Mindfulness Techniques

A number of mindfulness exercises are used to convey  both  the  impossibility  of  eradicating  or  controlling the array of normal processes that athletes experience and the perspective that successful performance does not require an ideal physical, emotional, or cognitive state. Surely, if athletes had to feel physically sound, think only positive thoughts, and feel no negative emotions in order to perform well, few athletes would be able to perform on any given day. The same reality applies for all humans within any life context.

Mindfulness  techniques  include  a  variety  of meditative-type exercises that develop the ability to  (a)  become  aware  of  one’s  internal  and  external  experiences  and  recognize  the  inevitable  and transient nature of these experiences and (b) recognize  the  costs  of  attempting  to  control,  avoid, or  modify  experiences  judged  as  “negative”  versus  the  benefits  of  a  nonjudging  awareness  and acceptance  of  internal  experiences.  A  primary mechanism by which mindfulness exercises work is  by  developing  a  decentered  (i.e.,  distanced) perspective  about  one’s  own  thoughts  and  emotions  and  recognizing  that  thoughts  and  emotions are internal events that inevitably come and go,  do  not  have  to  be  evaluated  or  altered,  and do  not  have  to  direct  one’s  behavioral  choices. Mindfulness  techniques  do  not  alter  the  content of  athletes’  internal  experiences  at  all.  Instead, they  alter  the  relationship  athletes  have  to  their internal  experiences.  So,  mindfulness  does  not attempt to change the frequency of thoughts and emotions, the type of thoughts and emotions, or the  intensity  of  thoughts  and  emotions  in  order to  promote  optimal  performance  but  instead advocates  that  athletes  can  function  optimally while having these experiences. This leads to both on and  off-field  behaviors  that  promote  more functional athletic performance, from disciplined practice   behaviors   to   committed   competitive behaviors.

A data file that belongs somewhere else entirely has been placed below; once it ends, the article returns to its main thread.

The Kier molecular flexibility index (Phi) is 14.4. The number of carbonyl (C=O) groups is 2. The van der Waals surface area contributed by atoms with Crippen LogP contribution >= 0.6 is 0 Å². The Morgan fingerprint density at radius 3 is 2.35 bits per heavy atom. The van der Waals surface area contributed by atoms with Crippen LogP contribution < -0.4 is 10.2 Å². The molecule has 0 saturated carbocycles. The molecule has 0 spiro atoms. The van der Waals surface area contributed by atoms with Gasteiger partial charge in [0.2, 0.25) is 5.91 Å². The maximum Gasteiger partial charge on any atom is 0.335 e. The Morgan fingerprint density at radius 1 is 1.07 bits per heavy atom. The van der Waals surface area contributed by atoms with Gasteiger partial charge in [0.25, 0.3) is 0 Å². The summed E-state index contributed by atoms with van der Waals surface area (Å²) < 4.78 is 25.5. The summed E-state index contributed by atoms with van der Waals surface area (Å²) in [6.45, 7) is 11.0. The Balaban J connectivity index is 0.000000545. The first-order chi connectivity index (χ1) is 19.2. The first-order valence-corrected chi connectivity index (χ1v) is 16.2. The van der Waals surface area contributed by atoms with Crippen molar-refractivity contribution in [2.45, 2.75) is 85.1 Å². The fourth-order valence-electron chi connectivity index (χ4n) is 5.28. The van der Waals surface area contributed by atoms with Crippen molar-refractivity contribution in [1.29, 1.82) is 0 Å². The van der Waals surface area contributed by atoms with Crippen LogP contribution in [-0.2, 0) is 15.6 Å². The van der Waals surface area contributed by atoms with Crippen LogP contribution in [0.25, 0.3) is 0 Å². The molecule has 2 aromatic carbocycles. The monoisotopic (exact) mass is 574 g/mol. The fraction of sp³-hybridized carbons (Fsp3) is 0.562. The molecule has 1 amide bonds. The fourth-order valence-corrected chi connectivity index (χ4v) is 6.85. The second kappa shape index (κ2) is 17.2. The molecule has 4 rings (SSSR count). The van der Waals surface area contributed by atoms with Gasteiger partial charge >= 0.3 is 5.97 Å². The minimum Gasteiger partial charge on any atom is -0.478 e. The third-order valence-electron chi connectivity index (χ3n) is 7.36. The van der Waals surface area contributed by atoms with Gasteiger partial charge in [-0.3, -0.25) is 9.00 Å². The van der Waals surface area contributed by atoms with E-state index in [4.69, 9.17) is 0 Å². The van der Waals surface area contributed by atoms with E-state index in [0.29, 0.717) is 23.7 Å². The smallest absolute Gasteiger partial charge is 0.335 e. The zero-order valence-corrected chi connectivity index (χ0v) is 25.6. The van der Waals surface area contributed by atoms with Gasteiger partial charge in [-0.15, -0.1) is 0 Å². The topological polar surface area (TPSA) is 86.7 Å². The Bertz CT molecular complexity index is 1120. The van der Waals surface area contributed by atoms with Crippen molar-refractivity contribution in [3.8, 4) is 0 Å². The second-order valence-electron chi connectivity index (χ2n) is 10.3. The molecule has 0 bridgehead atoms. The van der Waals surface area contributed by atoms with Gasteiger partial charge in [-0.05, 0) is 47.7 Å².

Mindfulness practices include various exercises that can range in length from 5 to 45 minutes and often  involve  sitting  in  place  and  allowing  attention  to  move  from  aspects  of  one’s  body  (e.g., breathing,  parts  of  the  anatomy)  to  the  various thoughts, sensations, and emotions that naturally come  and  go.  Ultimately,  mindfulness  practices create  a  climate  within  which  athletes  become aware  of  their  cognitive,  emotional,  and  physiological states; accept and allow for the presence of  these  internal  experiences;  maintain  focus  on task-relevant  stimuli  and  contingencies;  develop the  capacity  to  self-regulate  attention  as  desired (i.e., direct attention as needed to perform better); and  embrace  behaviors  that  are  consistent  with their goals.

References:

  1. Aherne, C., & Moran, A. P. (2011). The effect of mindfulness training on athletes’ flow: An initial investigation. The Sport Psychologist, 25, 177–189.
  2. Gardner, F. L., & Moore, Z. E. (2007). The psychology of enhancing human performance: The mindfulness-acceptance-commitment (MAC) approach. New York: Springer.
  3. Kabat-Zinn, J. (2005). Coming to our senses: Healing ourselves and the world through mindfulness. New York: Hyperion.
  4. Moore, Z. E. (2009). Theoretical and empirical developments of the mindfulness-acceptancecommitment (MAC) approach to performance enhancement. Journal of Clinical Sport Psychology, 3,291–302.